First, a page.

Former vice president sues Rivian over ‘toxic brother culture’ which she says fired her


Amazon-backed EV startup Rivian is accused of having a “toxic sibling culture that marginalizes women,” according to a former high-ranking carmaker employee.

Rivian’s ex-vice president of sales and marketing Laura Schwab took Average Thursday to announce his abrupt departure from the company after raising internal concerns about the automaker’s culture. The corporate vibe, which Rivian publicly brags about, was nothing more than a “boy’s club,” according to Schwab, which she says simply masks the real wound of gender discrimination within it. .

According to Schwab’s claims, Rivian is a company dominated by men in the most senior positions – which is not exactly unusual in the auto industry – although it expects something else. For the background, she left her post at Aston Martin, where she was the first woman president in the company’s century of history, to join Rivian.

Schwab joined Rivian in November 2020 as Vice President of Sales and Marketing. At that point, she would have realized that the automaker lacked formal organization and didn’t even have concrete plans to successfully launch its first 1,000 vehicles. The 20-year auto industry veteran saw this as her chance to take on the challenge of building the business from scratch. But instead, Schwab says she was excluded from critical meetings that impacted both her team and the company’s mission.

Rivian CEO RJ Scaringe is said to be at the center of the tight-knit “boys club”. These employees would have had direct access to Scaringe and the potential to influence the direction of the company. To make matters more complicated, many employees had apparently worked together before or had hired each other, creating an even tighter network which, in Schwab’s words, “helps the company to make mistakes.”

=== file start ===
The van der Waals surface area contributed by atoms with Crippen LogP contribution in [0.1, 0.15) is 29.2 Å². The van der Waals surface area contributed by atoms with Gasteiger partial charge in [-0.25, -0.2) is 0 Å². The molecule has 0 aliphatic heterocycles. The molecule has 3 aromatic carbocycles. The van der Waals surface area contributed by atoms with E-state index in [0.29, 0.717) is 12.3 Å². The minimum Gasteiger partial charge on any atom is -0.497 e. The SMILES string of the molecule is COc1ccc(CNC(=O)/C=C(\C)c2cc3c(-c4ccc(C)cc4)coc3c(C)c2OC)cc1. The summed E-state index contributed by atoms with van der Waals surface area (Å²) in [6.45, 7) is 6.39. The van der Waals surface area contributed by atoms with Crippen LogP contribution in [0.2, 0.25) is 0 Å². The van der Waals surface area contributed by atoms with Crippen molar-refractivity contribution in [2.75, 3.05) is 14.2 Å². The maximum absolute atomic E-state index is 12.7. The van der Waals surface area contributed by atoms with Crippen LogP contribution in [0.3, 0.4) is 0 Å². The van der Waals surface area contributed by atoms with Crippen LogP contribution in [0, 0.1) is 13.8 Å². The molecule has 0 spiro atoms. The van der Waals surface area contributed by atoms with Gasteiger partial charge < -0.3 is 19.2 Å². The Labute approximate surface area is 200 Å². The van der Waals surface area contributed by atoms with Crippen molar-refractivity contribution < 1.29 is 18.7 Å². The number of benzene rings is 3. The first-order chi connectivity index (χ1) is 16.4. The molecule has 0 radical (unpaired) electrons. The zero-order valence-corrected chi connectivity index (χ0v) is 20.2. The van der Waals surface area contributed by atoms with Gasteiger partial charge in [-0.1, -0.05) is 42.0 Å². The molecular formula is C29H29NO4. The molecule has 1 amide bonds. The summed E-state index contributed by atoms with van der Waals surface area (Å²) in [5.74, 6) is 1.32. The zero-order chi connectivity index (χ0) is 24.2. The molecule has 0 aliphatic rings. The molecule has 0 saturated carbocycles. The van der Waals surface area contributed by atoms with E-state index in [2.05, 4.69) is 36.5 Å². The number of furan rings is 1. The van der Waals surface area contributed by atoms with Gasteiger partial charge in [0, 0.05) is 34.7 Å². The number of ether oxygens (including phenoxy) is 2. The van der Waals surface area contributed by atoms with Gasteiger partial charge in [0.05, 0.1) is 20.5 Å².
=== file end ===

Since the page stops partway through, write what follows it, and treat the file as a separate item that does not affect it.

Schwab felt that despite her background in the industry, it was as if she had not deserved her place at the table. After being excluded from discussions essential to her role as vice president of sales and marketing, including some regarding sales planning and volume, Schwab asked another female senior executive to be included. To her alleged surprise, the other vice-president was also said to have been excluded from meetings, which were also essential to the performance of her duties.

Eventually, Schwab says she raised her concerns with the company’s human resources department. She reportedly mentioned the various alleged cases of exclusion and marginalization of her boss, Rivian’s growth manager, who either refused to schedule meetings with her, or only communicated with her via instant messaging outside of office hours. . She speculated that the company’s “brother culture” had an impact on female employees, and even his trusted HR wife said the chief growth officer hadn’t spoken to her either.

Two days after that meeting, Schwab says she had the first one-on-one conversation with her boss in months when she learned of her dismissal. This was supposedly part of a larger “reorganization” – however, Schwab claims she was the only person to be reorganized. Schwab has since published his account of the case on Average and announced that she had filed a complaint against Rivian for sex discrimination on LinkedIn.

Meanwhile, Rivian is on the verge of becoming a publicly traded company. The automaker hopes to raise around $ 8.4 billion through its initial public offering where it will sell 135 million shares to the public. All in all, this could potentially value the young automaker up to $ 60 billion taking into account restricted stock options. Rivian’s IPO is expected to take place later this month.

In an email to The reader, a spokesperson for Rivian declined to comment, citing the period of mandatory silence before the company’s IPO.

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